Last night, acclaimed violinist Jennifer Koh performed “Bach and Beyond: Part III” at Hahn Hall in Santa Barbara as part of UCSB Arts & Lectures’ spring quarter series.
Koh performed each of the three parts of the tribute to Johann Sebastian Bach separately, and Santa Barbara is among the first places in the country where all three parts have been performed. At tonight’s performance, she played Bach’s Sonata No. 2 in A Minor and Sonata No. 3 in C Major, as well as modern works by Luciano Berio and John Zorn.
Dr. Bernie Gondos, a retired physician and violinist who played in The Anacapa String Quartet, said he appreciates Bach and was impressed by Koh’s idea of playing Bach’s three sonatas and three partitas.
“I am really impressed by Jennifer’s background. I have never heard her play, but I was reading about her,” Gondos said. “I think for someone to play in that sequence — three concerts, all six of those pieces — is a marvelous idea.”
Dr. Robert Weinman, who sponsored the concert as part of the “Up Close & Musical” series through Arts & Lectures, said Koh’s performance were “exciting.”
“Jennifer is so wonderful. I had no idea — I had never heard her before live. Even the modern pieces. They weren’t sublime, but they were exciting,” Weinman said. “The first one, to me, sounded like an animal caught in a trap trying to get out, some hunters beating it with a stick and finally the animal gives up and dies.”
Before the show, first-year biology major Andrew Lukasiewicz, who was attending with a group of classmates, said he was unfamiliar with Koh’s work but interested in seeing the more modern pieces in addition to the work of Bach.
“We just figured that a classical kind of concert like this might be a little bit more interesting to come see,” Lukasiewicz said. “This would be a nice change of pace. I know some of the stuff from Bach that she is going to be playing. … I’m very interested to see them though.”
Caroline Luce, a 12 year-old pianist, said she was able to talk with Koh after the show about the amount of practice Koh put into violin when she was 12 years old. Luce also said she was “excited” and “nervous” to talk to Koh and that she admired Koh’s ability to draw in the audience.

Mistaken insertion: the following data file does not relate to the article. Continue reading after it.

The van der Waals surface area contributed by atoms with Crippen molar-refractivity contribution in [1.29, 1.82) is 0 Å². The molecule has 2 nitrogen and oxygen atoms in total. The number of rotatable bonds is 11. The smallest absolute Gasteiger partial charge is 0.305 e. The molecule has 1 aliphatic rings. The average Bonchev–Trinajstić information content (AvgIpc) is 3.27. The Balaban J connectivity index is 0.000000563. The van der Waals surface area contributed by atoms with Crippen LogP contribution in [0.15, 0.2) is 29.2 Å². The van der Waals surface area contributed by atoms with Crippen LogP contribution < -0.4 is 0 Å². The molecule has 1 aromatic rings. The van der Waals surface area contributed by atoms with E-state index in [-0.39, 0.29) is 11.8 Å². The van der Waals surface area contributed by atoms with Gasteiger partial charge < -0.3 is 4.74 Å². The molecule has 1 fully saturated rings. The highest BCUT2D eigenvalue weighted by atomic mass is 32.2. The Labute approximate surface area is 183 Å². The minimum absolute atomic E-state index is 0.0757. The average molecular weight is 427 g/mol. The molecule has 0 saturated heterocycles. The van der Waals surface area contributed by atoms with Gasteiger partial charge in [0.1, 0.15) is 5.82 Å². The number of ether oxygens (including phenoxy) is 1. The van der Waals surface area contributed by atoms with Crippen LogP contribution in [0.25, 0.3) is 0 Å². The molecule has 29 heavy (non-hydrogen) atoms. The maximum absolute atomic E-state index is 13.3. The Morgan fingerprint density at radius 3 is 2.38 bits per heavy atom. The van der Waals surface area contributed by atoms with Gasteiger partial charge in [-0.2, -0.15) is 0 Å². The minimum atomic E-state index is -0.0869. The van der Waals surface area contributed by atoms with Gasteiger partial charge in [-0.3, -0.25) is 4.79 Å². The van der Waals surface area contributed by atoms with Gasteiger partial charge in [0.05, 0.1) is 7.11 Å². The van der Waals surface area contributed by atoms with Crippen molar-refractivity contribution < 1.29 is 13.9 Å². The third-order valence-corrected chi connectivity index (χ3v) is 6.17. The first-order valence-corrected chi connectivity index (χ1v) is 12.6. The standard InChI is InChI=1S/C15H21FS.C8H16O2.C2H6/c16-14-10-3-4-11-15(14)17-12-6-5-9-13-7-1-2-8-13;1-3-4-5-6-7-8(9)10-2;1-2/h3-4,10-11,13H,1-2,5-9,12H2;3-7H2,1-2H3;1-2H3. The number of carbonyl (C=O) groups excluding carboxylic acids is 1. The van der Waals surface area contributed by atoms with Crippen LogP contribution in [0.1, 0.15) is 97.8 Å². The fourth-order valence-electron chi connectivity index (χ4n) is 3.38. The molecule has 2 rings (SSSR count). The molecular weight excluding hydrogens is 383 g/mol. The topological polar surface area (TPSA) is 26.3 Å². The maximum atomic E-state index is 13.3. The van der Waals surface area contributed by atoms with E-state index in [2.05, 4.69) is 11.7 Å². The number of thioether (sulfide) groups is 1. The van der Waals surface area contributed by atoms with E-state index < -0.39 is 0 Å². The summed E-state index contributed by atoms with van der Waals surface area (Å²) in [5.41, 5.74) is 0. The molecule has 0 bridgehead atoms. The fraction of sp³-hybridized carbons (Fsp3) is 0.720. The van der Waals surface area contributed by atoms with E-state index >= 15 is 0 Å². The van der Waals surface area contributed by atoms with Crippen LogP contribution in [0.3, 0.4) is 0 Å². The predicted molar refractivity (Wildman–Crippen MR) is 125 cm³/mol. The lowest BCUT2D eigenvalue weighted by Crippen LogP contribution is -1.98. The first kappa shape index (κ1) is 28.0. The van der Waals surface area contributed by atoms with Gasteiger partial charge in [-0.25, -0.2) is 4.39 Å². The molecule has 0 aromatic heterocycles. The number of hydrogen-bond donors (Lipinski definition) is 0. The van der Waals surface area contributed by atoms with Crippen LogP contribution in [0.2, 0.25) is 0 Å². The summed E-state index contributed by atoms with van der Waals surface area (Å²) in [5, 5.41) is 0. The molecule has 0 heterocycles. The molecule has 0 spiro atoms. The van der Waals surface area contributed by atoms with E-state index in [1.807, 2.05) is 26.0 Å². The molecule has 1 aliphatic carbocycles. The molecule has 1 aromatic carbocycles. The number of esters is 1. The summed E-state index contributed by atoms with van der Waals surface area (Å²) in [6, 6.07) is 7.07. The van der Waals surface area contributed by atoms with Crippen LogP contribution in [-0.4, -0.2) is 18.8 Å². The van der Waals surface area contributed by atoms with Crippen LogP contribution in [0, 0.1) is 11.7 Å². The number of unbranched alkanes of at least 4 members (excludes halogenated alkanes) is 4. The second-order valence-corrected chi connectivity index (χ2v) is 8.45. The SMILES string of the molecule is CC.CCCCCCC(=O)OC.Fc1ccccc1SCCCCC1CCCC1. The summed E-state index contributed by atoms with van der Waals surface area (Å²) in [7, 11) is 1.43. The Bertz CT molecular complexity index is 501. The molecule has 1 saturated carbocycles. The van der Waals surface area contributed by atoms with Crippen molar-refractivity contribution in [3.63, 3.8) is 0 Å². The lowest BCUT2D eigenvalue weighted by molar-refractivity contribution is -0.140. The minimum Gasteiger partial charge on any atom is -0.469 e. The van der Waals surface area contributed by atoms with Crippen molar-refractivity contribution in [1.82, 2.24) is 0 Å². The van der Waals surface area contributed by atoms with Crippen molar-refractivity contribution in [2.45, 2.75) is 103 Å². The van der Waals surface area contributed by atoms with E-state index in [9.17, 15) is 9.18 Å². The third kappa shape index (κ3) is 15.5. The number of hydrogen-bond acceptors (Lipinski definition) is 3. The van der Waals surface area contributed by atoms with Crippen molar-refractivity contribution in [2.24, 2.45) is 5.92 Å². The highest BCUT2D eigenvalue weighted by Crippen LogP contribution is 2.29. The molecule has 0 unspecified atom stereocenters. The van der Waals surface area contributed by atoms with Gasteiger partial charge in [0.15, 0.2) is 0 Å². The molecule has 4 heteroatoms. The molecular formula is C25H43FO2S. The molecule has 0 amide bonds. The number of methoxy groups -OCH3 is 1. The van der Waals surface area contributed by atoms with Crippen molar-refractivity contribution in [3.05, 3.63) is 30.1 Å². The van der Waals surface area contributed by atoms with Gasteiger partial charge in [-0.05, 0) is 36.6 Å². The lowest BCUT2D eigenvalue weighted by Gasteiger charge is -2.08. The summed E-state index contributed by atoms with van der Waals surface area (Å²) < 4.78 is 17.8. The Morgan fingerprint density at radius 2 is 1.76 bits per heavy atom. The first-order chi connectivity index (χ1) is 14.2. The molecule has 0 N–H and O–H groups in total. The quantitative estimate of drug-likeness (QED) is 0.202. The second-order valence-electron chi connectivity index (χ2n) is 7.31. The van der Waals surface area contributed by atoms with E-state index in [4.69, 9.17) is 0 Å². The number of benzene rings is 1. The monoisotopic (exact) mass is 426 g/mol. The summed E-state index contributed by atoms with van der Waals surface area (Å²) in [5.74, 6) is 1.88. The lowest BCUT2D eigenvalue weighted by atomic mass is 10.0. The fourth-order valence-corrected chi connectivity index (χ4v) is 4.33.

“She said she practiced about four hours every day [at 12 years old]. She works really hard for it. I didn’t get to talk to her that much, but I could tell she really connected with her audience,” Luce said.
NancyBell Coe, an audience member and former president of the Music Academy of the West, said she was very impressed by Koh’s performance and her ability to “pull” the audience with her technical talent and approach to music.
“[Koh] is a really remarkable musician who has incredible technical chops, but it’s all about the music and the passion with which she approaches the music and how she communicates it to us in the audience. For me, time stopped,” Coe said. “She just pulls you into this world that she is creating. Not so many artists can do that.”
Coe said Koh is a musician who can provide her audience with an “extremely special” performance that is unique among the many concerts available to the public.
“You go to a lot of concerts, and you hope to get the ones that are really something extremely special. It doesn’t happen all the time,” Coe said. “This was one of the nights it happened. With this musician, it is pretty predictable that it will happen.”
Photo by Kenneth Song / Daily Nexus.
A version of this story appeared on page 4 of Thursday, April 24, 2014’s print edition of the Daily Nexus.